To say that the tech industry is hostile toward women would be an understatement. We often hear crazy stories coming out of Silicon Valley like sex dungeons in the office, sex parties during working hours, and company lunches in strip clubs. How people can work under those circumstances is another question entirely, but it stands to reason that women just don’t know what they are going to be walking into in these situations. And we all know that company lunches are a great opportunity to bond with your boss, which could set you up for future promotions and projects. Women lose out at every turn in an environment like this, but they were already knocked off the path as early as elementary school in some cases.
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According to the Girl Scout Research Institute 81% of 11 year old girls are interested in pursuing a STEM related career, but by the age of 15 they have already lost interest. There is a lack of role models and mentors, not enough hands-on experience in STEM subjects, and an intimidating lack of gender equality in the STEM career fields of their choice.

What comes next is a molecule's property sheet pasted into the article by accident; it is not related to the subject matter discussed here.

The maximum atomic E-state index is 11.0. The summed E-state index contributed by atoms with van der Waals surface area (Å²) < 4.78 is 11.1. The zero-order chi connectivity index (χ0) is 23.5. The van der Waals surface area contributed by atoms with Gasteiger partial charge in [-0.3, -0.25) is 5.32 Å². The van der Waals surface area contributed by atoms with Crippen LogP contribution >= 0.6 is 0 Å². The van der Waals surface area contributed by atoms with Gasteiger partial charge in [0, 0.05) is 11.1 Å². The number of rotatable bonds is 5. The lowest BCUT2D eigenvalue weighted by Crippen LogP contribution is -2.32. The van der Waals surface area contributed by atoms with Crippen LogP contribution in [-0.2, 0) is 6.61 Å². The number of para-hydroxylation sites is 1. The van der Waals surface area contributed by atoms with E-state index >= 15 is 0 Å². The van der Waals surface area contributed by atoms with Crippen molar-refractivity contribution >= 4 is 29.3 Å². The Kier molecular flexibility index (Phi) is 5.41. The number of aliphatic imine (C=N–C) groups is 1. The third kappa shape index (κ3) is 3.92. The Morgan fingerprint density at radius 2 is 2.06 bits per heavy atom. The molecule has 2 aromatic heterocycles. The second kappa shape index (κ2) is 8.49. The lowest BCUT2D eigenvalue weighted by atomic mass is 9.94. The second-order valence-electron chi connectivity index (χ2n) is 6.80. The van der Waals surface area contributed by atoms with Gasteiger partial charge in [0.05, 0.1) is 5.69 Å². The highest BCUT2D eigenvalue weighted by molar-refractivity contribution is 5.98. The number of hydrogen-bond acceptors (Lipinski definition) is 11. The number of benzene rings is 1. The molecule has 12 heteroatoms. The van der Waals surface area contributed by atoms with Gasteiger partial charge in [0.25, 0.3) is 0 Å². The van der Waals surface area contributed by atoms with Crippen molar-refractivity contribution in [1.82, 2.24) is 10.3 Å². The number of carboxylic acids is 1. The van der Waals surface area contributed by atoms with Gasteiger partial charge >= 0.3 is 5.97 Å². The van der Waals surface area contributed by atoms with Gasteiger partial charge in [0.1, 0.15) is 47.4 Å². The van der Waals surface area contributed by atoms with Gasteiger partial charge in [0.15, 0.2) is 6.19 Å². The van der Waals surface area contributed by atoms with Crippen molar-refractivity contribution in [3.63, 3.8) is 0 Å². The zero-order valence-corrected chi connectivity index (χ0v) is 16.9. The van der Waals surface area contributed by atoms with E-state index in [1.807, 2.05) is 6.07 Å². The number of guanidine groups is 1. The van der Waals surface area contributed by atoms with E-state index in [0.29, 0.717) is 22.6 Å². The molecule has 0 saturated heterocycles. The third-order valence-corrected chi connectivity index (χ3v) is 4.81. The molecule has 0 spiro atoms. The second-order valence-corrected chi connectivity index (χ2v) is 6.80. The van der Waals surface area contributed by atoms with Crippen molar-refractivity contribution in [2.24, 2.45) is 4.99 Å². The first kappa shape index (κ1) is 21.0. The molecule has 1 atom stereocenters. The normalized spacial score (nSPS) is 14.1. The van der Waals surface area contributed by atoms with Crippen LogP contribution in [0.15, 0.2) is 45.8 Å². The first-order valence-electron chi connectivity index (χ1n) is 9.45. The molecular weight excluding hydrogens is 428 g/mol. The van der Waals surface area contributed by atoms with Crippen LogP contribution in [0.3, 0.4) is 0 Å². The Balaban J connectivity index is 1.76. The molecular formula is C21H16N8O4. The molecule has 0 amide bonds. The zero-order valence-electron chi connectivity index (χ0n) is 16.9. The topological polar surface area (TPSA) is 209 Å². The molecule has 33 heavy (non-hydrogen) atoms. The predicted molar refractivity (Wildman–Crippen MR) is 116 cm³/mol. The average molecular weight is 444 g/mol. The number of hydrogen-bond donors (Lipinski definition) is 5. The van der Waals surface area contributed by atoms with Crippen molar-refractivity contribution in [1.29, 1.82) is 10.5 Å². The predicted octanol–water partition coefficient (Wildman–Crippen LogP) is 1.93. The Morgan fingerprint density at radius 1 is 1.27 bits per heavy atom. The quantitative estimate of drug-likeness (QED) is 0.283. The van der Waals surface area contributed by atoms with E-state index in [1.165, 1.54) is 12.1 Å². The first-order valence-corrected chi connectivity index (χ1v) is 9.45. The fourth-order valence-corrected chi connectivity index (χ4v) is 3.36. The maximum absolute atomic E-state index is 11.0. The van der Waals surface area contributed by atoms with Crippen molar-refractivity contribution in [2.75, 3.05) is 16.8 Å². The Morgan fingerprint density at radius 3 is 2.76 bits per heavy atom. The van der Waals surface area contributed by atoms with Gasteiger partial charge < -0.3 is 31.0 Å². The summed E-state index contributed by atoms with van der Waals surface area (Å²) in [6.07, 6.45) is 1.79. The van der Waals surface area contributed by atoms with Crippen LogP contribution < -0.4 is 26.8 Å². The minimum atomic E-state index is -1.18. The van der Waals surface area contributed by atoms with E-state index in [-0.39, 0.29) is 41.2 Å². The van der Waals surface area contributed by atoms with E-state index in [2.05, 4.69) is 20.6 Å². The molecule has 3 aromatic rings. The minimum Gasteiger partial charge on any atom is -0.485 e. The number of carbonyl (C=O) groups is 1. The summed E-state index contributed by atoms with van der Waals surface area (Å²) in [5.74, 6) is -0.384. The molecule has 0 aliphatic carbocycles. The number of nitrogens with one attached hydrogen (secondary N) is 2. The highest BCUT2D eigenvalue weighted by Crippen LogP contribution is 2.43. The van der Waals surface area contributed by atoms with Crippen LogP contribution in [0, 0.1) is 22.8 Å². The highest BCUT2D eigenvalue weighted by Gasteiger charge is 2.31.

Women make up more than half of the workforce but hold only about a fifth of the careers in technology. What’s more, the average wage for tech jobs is over $100k a year, while the average wage across all fields is right around $50k.
There are some companies making strides to level the playing field for women in the technology industry. SalesForce took it upon themselves to do an internal audit that found pay disparities based on gender and remedied that situation by laying out an additional $3 million in payroll for its 17,000 employees. Intuit invests time and money into recruiting, training, and retaining top female talent by encouraging mentoring and leadership development and establishing flexible work policies and career support.
For every Sheryl Sandberg there are thousands of women who just want to be given a chance to succeed on their own merits instead of having to choose between falling behind and a company lunch at the strip club. There are thousands of girls who want to hear that they can instead of they shouldn’t because it’s not “ladylike.”
There is still much progress to be made in the tech fields for women in America and all over the world. Learn more about women in tech from this infographic.